Several features of Petro Matad bear further comment as they reveal a status quo regarding Mongolian state-corporate relationships and their international character. Mongolia currently imports around ninety-five percent of its petroleum products from Russia, via rail and truck; discussions about pipelines have repeatedly stalled (Sanders 2017, 673-674). Across Mongolian society, national “energy independence” (guaranteed by relations with third neighbors) is regarded as a worthy goal. How this independence is managed, however, is a point of potential controversy. During my fieldwork in 2010-2012, I was also told that the import of Russian petroleum products is conducted through Petrovis – the same company that is now a part owner of Petro Matad, and evidently transforming itself into another example of the familiar Mongolian multi-sector, partly internationally-owned company, with subsidiaries in construction as well as oil, natural gas, and coal extraction, processing, and energy distribution.

While associated with American and British third neighbors through part-ownership and listing on the London stock exchange, no doubt a huge point in its favor as far as establishing its legitimacy as manager of Mongolian energy, Petrovis is also of note because of the role of family members of the former General Director of Erdenet, Sh. Otgonbileg. His son, O. Sodbileg, currently member of parliament for Orkhon aimag (comprised of Erdenet city and a single neighboring soum, the fomer negdel collective established to supply food for Erdenet) was formerly deputy director of Petrovis (Sanders 2010, 803), and the family connections with Petrovis were emphasized to me by Erdenet Mining Corporation employees during the 2012 parliamentary elections. For voters then, at stake was Sodbileg’s connection with the Erdenet – if this connection to the community were strong enough, Sodbileg’s connections with Petrovis would be a plus, but if not, these could be a drain on the community.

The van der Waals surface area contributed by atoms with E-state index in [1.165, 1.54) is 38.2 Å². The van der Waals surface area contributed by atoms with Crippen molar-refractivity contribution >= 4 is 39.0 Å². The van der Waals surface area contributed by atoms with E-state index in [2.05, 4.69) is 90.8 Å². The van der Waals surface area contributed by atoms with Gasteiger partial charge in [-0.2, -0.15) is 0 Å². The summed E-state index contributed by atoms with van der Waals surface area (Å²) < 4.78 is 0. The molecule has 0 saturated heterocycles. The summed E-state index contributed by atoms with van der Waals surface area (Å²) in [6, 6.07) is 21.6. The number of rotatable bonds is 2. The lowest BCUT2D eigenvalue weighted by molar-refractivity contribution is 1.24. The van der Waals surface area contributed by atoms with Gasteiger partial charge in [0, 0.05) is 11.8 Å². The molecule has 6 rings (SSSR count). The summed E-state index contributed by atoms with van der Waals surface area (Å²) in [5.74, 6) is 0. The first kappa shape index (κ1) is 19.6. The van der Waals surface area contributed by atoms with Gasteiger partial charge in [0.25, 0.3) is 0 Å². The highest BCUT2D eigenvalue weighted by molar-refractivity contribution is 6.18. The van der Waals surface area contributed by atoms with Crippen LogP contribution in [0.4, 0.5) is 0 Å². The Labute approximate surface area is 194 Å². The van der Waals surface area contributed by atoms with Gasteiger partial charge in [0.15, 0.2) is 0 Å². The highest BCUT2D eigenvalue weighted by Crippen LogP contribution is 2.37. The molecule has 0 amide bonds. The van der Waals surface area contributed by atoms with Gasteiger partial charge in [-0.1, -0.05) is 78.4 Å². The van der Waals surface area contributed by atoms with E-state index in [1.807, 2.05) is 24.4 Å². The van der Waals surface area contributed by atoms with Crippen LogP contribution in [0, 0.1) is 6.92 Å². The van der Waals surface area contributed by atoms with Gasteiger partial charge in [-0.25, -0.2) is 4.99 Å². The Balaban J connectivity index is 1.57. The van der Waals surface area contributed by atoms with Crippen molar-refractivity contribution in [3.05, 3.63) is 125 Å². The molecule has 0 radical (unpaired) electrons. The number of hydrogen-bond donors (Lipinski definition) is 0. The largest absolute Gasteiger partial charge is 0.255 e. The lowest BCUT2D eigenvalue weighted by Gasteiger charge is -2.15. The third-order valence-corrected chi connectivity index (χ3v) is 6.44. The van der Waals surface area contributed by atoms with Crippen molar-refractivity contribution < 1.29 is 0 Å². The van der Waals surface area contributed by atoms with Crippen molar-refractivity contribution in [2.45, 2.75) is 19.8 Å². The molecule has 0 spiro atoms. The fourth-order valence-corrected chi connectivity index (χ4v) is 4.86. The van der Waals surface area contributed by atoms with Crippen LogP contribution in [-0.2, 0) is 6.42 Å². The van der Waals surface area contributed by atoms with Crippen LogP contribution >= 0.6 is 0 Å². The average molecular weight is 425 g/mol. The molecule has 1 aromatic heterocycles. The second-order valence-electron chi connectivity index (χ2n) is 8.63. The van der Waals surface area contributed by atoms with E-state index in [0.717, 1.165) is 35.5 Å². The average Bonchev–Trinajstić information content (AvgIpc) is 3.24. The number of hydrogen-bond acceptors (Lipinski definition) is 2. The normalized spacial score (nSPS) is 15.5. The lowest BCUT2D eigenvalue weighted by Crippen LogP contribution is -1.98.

To summarize, the distribution of petroleum products in Mongolia has already revealed concentrations of power through exclusive control over resources, but may prove an interesting area in which to observe how this is held to be legitimate management informed by expertise from the “developed” third neighbors versus stealing from the Mongolian nation by extracting and exporting without obtaining a “fair world market price” through collusion with Mongolia’s neighbors by Mongolians less fully bound to the state based in Ulaanbaatar, as has long been key to controversy about Erdenet.


Nielsen, Morten and Morten Axel Pedersen. 2015. “Infrastructural Imaginaries : Collapsed Futures in Mozambique and Mongolia.” Reflections on imagination: human capacity and ethnographic method. Ed. Mark Harris and Nigel Rapport. London: Ashgate. p. 237-262.

Pedersen, Morten Axel and Mikkel Bunkenborg. 2012. “Roads that Separate: Sino-Mongolian Relations in the Inner Asian Desert.” Mobilities 7.

Pedersen, Morten Axel and Morten Nielsen. 2013. “Trans-temporal Hinges: Reflections on an Ethnographic Study of Chinese Infrastructural Projects in Mozambique and Mongolia.” Social Analysis 57, 1: 122-142.

Purev, O. and G. Purvee. 2006. Mongolian Shamanism. Ulaanbaatar: Munkhiin Useg.*

Sanders, Alan J. K. 2017. Historical Dictionary of Mongolia. Fourth Ed. Lanham, MD: Rowman and Littlefield.

  1. Historical Dictionary of Mongolia. Third Ed. Lanham: Scarecrow Press.

* Gurbaadryn Purvee, a Darkhad Mongol and brother of shamanism specialist O. Purev, writes in the preface to this volume of his attempts to publish earlier versions of the manuscript in Romania when he was a student studying petroleum engineering in the late 1960s. Purvee later trained in Ulaanbaatar and Moscow as a labor economist.